Ministers to adopt women's rights measures

Steps include new guidelines, a hotline for women hassled on gender segregated buses and penalties for religious exclusion.

By
December 13, 2011 15:56
4 minute read.
Limor Livnat [File].

Limor Livnat 311 R. (photo credit: Reuters)

 
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New guidelines for public ceremonies, a hotline for women hassled on so-called gender-segregated buses and penalization for religious authorities if women are excluded from burials are just a few of the measures the government committed to adopt Tuesday during a special meeting of the Ministerial Committee on the Status of Women.

“There is no room for exclusion of women in Israel,” said the committee’s chairwoman Minister of Culture and Sport Limor Livnat, at the start of the meeting.

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“This phenomenon contradicts the principles of democracy tradition and so I have decided to act to end it,” she said, adding “I know it will not be easy, it is a long path – a very long path – but we have to take steps that will bring an end to the shameful cases that are preventing women from taking part in various public activities and receiving equal treatment only because they are women.”

Livnat was referring to a series of public events, both civilian and military, where – after requests or complaints from some members of the ultra-Orthodox community – women were sidelined or left out completely because of their gender. In addition to this there has also been a growing prominence of gender-segregated public transport and other public spaces, including streets.

In the military, there have been several cases where religious male soldiers have refused to attend an event in which women were singing or take commands from female officers. And in civilian life, a Health Ministry awards ceremony excluded the sole female recipient last September and several high profile companies have even started to refrain from posting billboards with female models.

Among the steps proposed by the committee Tuesday is for the Civil Service Commission to adopt clearer guidelines to prevent the exclusion of women in from the stage and audience in state ceremonies or special events. This will also ensure that women are able to receive awards.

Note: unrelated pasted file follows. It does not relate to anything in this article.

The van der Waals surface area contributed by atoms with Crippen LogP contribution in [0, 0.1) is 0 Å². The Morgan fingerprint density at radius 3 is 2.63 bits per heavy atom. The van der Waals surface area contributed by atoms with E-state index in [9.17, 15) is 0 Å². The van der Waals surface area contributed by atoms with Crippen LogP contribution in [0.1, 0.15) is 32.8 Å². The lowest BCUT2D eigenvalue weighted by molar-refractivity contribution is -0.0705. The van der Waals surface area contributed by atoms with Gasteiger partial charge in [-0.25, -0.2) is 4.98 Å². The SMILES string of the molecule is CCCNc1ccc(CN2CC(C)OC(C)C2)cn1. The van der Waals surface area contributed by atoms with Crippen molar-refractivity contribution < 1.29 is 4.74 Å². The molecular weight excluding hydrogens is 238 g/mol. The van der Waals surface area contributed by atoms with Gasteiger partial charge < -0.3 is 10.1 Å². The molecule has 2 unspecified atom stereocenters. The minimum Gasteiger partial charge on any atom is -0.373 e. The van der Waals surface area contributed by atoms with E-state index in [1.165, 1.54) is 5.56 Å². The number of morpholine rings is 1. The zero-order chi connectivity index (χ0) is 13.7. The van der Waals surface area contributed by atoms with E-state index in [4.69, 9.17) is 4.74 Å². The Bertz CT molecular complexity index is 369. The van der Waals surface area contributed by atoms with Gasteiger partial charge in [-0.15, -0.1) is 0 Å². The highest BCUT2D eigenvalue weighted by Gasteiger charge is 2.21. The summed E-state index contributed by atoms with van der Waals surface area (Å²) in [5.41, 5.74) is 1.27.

In addition, the Ministry of Religious Affairs, with guidance from the Justice Ministry, will be forced to amend the license granted to companies that facilitate burials to ensure that women can give obituaries and participate in the ceremony of their loved ones at cemeteries.



Regarding gender segregated bus lines, the Ministry of Transport committed to establishing a special helpline to field complaints from women who find themselves under attack, or upset during travels, and the department on the Status of Women in the Prime Minister’s Office will run a similar hotline to hear complaints about the exclusion of women from other areas of public life.

Finally, Livnat proposed the establishment of an inter-ministerial committee that will offer even more ways to deal with exclusion of women from public space.

Headed by the minister, the team will include representatives from the ministries of transport, religious affairs, interior, defense and justice among others.

Gila Oshrat, chairwoman of the Women’s International Zionist Organization (WIZO), said following the meeting that the problem of hiding women from the public view “has to stop immediately.”

“Removing the presence of women from buses, sidewalks, billboards and jobs – banning women from leadership roles, singing and all other kinds of prohibitions imposed by certain rabbis – constitute a flagrant violation of human rights in general and women’s rights in particular,” said Oshrat.

“Today we are fighting for the character of Israeli democracy and call on the government to a take firm action against any party that discriminates against women.”

Also present at the meeting was Jerusalem Mayor Nir Barkat, who said in a statement released from his office: “We will not allow the exclusion of women from the public sphere in Jerusalem and we will continue to do all we can to eradicate this phenomenon.”

A week after he was caught on tape making light of women singing in the army, IDF Chief of Staff Benny Gantz came out Tuesday in complete support of full female participation in the army, including in the singing troupes.

It was important, Gantz said, for the IDF to be “a people’s army,” and not the army of “only half the people.”

Gantz, speaking at an Israel National Defense College alumni event in Jerusalem, said that it was important for all segments of the population to serve – religious and secular, men and women.

“The IDF does not not exclude women from any place or any position,” he said. “There is no prohibition to women singing.

The IDF has wonderful female soldiers and officers who can be proud of their contribution, and – yes – also of their singing.”

Meanwhile on Monday, Prime Minister Binyamin Netanyahu also condemned steps taken by some ultra-Orthodox groups to impose gender segregation and sideline women from public life.

“The place of women in public spaces must be ensured and equal,” said the PM speaking at a conference on human trafficking held at the President’s Residence in Jerusalem.

“The segregation of women clashes not just with the democratic principles that we know and cherish – it also clashes with Jewish tradition,” he said.

At the same event, President Shimon Peres said that men should be free to avoid the company of women to whom they are not related, “But no man has the right to force a woman to sit in a place that he decides on.”

JTA contributed to this report.

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